David Brooks in "The Jeremy Lin Problem," his column this past Friday--yes, I'm about 72 hours behind in my reading:
[Jeremy Lin is] a Harvard grad in the N.B.A., an Asian-American man in professional sports. But we shouldn’t neglect the biggest anomaly. He’s a religious person in professional sports.
The ethos of sports, David argues, is "in tension" with the ethos of religion.
The moral universe of modern sport is oriented around victory and supremacy. The sports hero tries to perform great deeds in order to win glory and fame. It doesn’t really matter whether he has good intentions. His job is to beat his opponents and avoid the oblivion that goes with defeat....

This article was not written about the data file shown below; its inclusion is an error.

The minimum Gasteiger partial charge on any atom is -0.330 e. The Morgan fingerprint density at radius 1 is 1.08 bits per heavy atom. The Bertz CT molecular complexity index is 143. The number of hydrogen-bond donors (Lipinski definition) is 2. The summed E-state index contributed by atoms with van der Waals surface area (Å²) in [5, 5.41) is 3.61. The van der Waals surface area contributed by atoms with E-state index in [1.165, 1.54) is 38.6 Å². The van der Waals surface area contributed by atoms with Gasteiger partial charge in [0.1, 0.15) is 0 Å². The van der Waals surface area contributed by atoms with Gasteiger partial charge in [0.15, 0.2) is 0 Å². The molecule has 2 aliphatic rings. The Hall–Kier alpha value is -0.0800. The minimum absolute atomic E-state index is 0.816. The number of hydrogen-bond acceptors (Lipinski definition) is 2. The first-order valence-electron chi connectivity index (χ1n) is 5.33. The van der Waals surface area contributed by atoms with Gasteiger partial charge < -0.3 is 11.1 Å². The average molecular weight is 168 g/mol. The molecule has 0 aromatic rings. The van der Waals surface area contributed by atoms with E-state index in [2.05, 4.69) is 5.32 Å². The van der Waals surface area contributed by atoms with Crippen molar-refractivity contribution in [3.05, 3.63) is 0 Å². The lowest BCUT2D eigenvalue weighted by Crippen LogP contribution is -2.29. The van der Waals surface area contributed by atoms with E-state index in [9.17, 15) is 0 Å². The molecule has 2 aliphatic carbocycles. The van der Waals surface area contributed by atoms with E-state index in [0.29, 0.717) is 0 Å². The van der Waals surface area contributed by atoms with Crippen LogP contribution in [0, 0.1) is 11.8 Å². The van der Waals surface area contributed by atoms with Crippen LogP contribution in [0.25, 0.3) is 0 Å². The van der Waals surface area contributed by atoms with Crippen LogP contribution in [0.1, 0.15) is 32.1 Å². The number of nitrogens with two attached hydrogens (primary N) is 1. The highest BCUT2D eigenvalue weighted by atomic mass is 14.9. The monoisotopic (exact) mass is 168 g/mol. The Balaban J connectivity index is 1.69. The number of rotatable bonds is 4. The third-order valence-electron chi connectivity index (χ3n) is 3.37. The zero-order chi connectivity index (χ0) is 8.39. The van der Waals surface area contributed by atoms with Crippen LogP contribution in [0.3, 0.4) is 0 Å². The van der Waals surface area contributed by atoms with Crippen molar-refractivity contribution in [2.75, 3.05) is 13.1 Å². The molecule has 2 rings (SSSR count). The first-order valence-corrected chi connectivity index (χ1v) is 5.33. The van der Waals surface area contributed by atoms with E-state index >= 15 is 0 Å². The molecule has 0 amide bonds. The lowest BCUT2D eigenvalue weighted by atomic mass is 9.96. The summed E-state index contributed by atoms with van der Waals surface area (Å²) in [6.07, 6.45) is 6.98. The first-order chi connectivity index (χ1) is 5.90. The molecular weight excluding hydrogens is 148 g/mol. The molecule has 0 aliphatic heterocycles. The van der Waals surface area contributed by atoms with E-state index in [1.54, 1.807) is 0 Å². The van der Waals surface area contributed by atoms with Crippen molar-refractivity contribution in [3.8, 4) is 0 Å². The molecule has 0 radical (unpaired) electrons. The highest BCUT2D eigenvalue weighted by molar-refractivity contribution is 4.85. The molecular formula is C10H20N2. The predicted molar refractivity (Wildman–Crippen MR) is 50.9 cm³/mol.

Ascent in the sports universe is a straight shot. You set your goal, and you climb toward greatness. But ascent in the religious universe often proceeds by a series of inversions: You have to be willing to lose yourself in order to find yourself; to gain everything you have to be willing to give up everything; the last shall be first; it’s not about you.
For many religious teachers, humility is the primary virtue. You achieve loftiness of spirit by performing the most menial services....You achieve your identity through self-effacement. You achieve strength by acknowledging your weaknesses.
Sports and religion, in permanent conflict.
This doesn't strike me as quite right, but, I have to confess, it doesn't strike me altogether mistaken, either.